In July 2015, the Fed released its semi-annual Monetary Policy Report, reiterating its expectations of gradual acceleration of economic growth and decline in the unemployment rate over the coming period. This highlighted the possibility of an interest rate hike by the end of the year. By contrast, the Bank of Canada in mid-July announced the second rate cut in six months, lowering its key policy rate by 25 basis points to 0.5 per cent. The Canadian economy shrank on a monthly basis for five consecutive months through May.
On 30 July, the U.S. Bureau of Economic Analysis released its regular annual revision of national accounts covering the period from 2012 to 2014; the annual GDP growth rates for 2012 and 2013 have been lowered by 0.1 per cent and 0.7 percent, respectively, reducing the GDP level in 2014 by 0.8 per cent. This revision also affected short-term GDP dynamics. The annualized quarterly growth rate for the first quarter of 2015 was revised up from -0.2 per cent to 0.6 per cent; the advanced estimate for the second quarter growth is 2.3 per cent. Contraction in the trade deficit was the most important factor explaining the acceleration in GDP growth. Stronger private consumption also contributed to growth, offsetting the impact of slower fixed capital formation.
Developed Asia: recovery in Japan has weakened
After growing solidly in the first quarter, the Japanese economy has stalled during the second quarter, despite some minor improvements in June. On a quarterly basis, export volume declined by 3.6 per cent and industrial output shrank by 1.8 per cent, while average household consumption expenditure weakened by 3.2 per cent in real terms. However, employment level in second quarter was only slightly lower than for the first one; the unemployment rate has marginally declined due to smaller size of the labour force.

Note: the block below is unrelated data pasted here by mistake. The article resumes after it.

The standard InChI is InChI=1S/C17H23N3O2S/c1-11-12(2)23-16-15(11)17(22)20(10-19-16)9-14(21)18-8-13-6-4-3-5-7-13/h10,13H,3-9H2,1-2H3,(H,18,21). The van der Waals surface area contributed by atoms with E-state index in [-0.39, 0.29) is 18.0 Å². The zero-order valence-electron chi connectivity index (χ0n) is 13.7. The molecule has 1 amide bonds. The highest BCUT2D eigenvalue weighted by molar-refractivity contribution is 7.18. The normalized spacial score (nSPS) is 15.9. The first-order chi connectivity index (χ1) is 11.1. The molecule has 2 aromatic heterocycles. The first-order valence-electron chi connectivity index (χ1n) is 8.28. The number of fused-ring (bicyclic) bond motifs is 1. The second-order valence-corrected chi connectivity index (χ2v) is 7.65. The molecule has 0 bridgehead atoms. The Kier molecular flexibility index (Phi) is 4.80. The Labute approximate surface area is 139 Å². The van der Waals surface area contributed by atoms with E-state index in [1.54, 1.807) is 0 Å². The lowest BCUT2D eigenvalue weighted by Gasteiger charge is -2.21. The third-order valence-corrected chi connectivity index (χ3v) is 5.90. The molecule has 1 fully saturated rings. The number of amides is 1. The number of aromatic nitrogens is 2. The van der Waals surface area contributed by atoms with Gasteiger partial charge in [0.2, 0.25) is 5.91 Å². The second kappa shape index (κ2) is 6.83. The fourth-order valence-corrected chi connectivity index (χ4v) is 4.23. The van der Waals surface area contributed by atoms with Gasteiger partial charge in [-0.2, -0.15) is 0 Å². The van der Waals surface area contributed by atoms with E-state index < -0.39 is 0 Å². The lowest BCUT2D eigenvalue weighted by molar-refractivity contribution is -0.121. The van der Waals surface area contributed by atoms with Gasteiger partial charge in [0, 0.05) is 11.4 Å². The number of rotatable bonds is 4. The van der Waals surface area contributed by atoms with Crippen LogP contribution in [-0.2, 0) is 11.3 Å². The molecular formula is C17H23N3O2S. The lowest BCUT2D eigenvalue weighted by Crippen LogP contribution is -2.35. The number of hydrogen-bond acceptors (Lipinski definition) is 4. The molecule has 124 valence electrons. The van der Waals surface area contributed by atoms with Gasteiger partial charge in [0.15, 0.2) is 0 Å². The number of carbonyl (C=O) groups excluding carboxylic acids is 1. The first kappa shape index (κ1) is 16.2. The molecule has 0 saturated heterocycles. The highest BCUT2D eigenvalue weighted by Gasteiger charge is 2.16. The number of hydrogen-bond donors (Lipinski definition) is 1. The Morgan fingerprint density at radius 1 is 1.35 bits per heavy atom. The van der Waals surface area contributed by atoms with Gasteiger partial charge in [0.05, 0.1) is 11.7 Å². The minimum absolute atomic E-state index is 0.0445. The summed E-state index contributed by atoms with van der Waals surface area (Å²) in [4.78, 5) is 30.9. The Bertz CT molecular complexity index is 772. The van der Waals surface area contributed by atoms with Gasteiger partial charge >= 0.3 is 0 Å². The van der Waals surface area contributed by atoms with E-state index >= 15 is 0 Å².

Both headline and core inflation rates began dropping in April; the most recent monthly inflation figures are below 0.5 per cent. However, the Bank of Japan is still expecting inflation to accelerate towards 2 per cent in late 2016 or early 2017.
On 23 July, the Reserve Bank of New Zealand lowered its policy rate by 25 basis points to 3 per cent, after its previous cut of the same size on 11 June, expecting risk for inflation to stay below the target.
Western Europe: Greek euro exit narrowly avoided
Following three weeks of political turmoil, on 12 July 2015, European leaders agreed a broad set of conditions for a third bailout programme that will lend the Greek Government up to €86 billion. While the final details of the programme are still under negotiation, a short-term bridge loan of €7.16 billion was provided through the European Financial Stability Facility on 20 July to meet immediate debt repayment obligations of the Greek Government. This, together with stringent capital controls in place since 29 June, has helped to prevent a sudden collapse of the Greek banking system, and to avoid a withdrawal from the euro area. While the immediate risks of a euro exit are now reduced, they will continue to persist until Greek Government debt is put on a sustainable path.